Cellulite – everything you need to know about it

Cellulite is a skin change often described as “orange skin”. It appears on the thighs, buttocks, and sometimes the lower abdomen. It is not a disease, but rather a cosmetic defect.

What is cellulite?

To better understand what cellulite is, let’s start the explanation with an overview of skin anatomy. The top layer of the skin is called the epidermis. Just below it is the dermis. The next layer of tissue is the first of the three layers of subcutaneous fat. This top layer of subcutaneous fat is described as “permanent chambers of fat cells” separated by connective tissue. Small protrusions of fat cells emerge from these chambers in the dermis. It is this unevenness and irregularity of the subcutaneous fat that gives the skin the ‘orange’ appearance, which we call cellulite.

Types of cellulite

Research has identified two types of cellulite. The first type occurs when the tissues of the thighs or buttocks are ‘pinched’. It occurs when the legs are scabbed in a sitting position. It is thought to be due to squeezing of the chambers of fat cells that lie under the skin. The second type of cellulitis is “orange skin”. It can be noticeable even in the natural and/or supine position (without pinching the skin).

Myths about cellulite

Numerous myths and misconceptions about cellulite circulate on the internet. First of all, cellulite is not a disease. As stated above, it is due to the structure of the chambers of fat cells beneath the dermis. Second, although the skin is rich in blood vessels, cellulite is not caused by their damage. Furthermore, cellulite is not caused by weakened capillaries or impaired blood circulation in the subcutaneous area.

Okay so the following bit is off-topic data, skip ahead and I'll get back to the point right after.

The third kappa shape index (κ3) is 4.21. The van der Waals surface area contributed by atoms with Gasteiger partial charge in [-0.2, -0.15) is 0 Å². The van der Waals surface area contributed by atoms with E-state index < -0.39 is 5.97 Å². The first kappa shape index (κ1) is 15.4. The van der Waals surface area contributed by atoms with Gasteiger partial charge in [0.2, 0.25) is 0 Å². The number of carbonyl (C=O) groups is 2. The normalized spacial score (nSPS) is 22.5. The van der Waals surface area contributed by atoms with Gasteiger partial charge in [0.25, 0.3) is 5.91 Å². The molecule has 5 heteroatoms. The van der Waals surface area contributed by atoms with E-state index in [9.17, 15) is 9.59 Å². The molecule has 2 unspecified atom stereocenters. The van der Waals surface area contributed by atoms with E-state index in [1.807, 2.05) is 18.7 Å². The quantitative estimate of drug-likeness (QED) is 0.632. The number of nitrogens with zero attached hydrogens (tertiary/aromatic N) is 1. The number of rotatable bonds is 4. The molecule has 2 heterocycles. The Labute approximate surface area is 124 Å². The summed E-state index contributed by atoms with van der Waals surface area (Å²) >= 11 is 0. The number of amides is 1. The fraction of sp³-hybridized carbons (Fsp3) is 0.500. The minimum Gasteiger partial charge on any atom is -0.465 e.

• Why does cellulite get worse with age?¬†

First, in women, the dermis reaches its maximum thickness at age 30. Second, the area of the dermis that is associated with connective tissue begins to thin due to the aging process of collagen and elastic fibers. This allows more fat cells to penetrate the dermis area, making cellulite more visible.

  • Is cellulite hereditary?

Since subcutaneous fatty tissue structures are typical of women, they can actually be considered hereditary.

  • Can aminophylline creams help reduce cellulite?

Aminophylline, caffeine, and theophylline are members of a group biochemically known as methylxanthines, which are present in many anti-cellulite creams. These biological agents can increase the body’s ability to lose stored fat in a process called lipolysis. When applied topically, however, any cream must have the ability to penetrate through the skin and dermis. To be effective, these creams must have sufficient concentration for long-lasting action, which partly explains the lack of an indirect effect on cellulite removal. However, studies have shown a slight reduction in hip circumference with the use of such creams. But without altering cellulite.

  • Can massage help reduce cellulite?

Massage and body manipulation techniques are used to increase fluid release in the dermis area. These techniques do not remove cellulite, but may have a temporary effect of reducing the outer ‘ripples’.


Several studies have noted that female athletes, who typically have a lower body fat percentage, also have less cellulite. So, restricting calories can help reduce body fat. Aerobic exercise, three to five times a week for 20 to 60 minutes, will help create a satisfactory calorie deficit. Choose an exercise regimen that you enjoy, such as walking, jogging, dancing, rowing, swimming, or something else. Subcutaneous fat lies on top of muscle, and if the muscles are weak and flabby, this can contribute to an uneven cellulite effect.

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